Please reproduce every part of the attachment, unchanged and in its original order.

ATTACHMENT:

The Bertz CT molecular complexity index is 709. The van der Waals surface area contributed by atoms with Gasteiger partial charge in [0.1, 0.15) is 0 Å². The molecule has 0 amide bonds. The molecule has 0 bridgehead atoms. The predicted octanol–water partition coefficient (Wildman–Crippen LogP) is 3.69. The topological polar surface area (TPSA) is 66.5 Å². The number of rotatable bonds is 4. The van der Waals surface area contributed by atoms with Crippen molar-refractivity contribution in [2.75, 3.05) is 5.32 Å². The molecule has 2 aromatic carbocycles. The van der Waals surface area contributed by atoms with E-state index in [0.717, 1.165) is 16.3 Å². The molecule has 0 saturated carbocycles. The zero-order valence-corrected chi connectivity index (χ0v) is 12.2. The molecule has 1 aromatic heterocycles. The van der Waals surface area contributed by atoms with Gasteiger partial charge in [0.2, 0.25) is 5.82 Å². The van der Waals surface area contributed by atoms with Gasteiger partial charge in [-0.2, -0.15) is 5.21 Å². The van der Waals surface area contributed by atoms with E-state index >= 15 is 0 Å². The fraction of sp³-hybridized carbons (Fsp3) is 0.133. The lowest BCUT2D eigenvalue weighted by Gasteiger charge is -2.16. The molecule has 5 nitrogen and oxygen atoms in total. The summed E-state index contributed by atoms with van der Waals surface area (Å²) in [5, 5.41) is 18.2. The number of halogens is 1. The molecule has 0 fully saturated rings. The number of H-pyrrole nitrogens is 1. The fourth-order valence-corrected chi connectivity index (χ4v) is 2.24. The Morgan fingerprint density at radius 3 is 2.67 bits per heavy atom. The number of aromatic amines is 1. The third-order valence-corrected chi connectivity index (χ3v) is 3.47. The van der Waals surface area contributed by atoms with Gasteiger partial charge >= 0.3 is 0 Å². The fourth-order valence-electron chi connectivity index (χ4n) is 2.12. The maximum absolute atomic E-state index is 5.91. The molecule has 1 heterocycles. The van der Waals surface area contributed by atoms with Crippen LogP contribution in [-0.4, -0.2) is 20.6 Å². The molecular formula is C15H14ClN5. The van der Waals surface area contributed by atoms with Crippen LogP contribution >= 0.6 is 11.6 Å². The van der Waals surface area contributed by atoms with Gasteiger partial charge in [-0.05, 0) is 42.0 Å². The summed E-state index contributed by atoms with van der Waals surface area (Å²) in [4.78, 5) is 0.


The Bertz CT molecular complexity index is 709. The van der Waals surface area contributed by atoms with Gasteiger partial charge in [0.1, 0.15) is 0 Å². The molecule has 0 amide bonds. The molecule has 0 bridgehead atoms. The predicted octanol–water partition coefficient (Wildman–Crippen LogP) is 3.69. The topological polar surface area (TPSA) is 66.5 Å². The number of rotatable bonds is 4. The van der Waals surface area contributed by atoms with Crippen molar-refractivity contribution in [2.75, 3.05) is 5.32 Å². The molecule has 2 aromatic carbocycles. The van der Waals surface area contributed by atoms with E-state index in [0.717, 1.165) is 16.3 Å². The molecule has 0 saturated carbocycles. The zero-order valence-corrected chi connectivity index (χ0v) is 12.2. The molecule has 1 aromatic heterocycles. The van der Waals surface area contributed by atoms with Gasteiger partial charge in [0.2, 0.25) is 5.82 Å². The van der Waals surface area contributed by atoms with Gasteiger partial charge in [-0.2, -0.15) is 5.21 Å². The van der Waals surface area contributed by atoms with E-state index >= 15 is 0 Å². The fraction of sp³-hybridized carbons (Fsp3) is 0.133. The lowest BCUT2D eigenvalue weighted by Gasteiger charge is -2.16. The molecule has 5 nitrogen and oxygen atoms in total. The summed E-state index contributed by atoms with van der Waals surface area (Å²) in [5, 5.41) is 18.2. The number of halogens is 1. The molecule has 0 fully saturated rings. The number of H-pyrrole nitrogens is 1. The fourth-order valence-corrected chi connectivity index (χ4v) is 2.24. The Morgan fingerprint density at radius 3 is 2.67 bits per heavy atom. The number of aromatic amines is 1. The third-order valence-corrected chi connectivity index (χ3v) is 3.47. The van der Waals surface area contributed by atoms with Gasteiger partial charge >= 0.3 is 0 Å². The fourth-order valence-electron chi connectivity index (χ4n) is 2.12. The maximum absolute atomic E-state index is 5.91. The molecule has 1 heterocycles. The van der Waals surface area contributed by atoms with Crippen LogP contribution in [-0.4, -0.2) is 20.6 Å². The molecular formula is C15H14ClN5. The van der Waals surface area contributed by atoms with Crippen LogP contribution >= 0.6 is 11.6 Å². The van der Waals surface area contributed by atoms with Gasteiger partial charge in [-0.05, 0) is 42.0 Å². The summed E-state index contributed by atoms with van der Waals surface area (Å²) in [4.78, 5) is 0.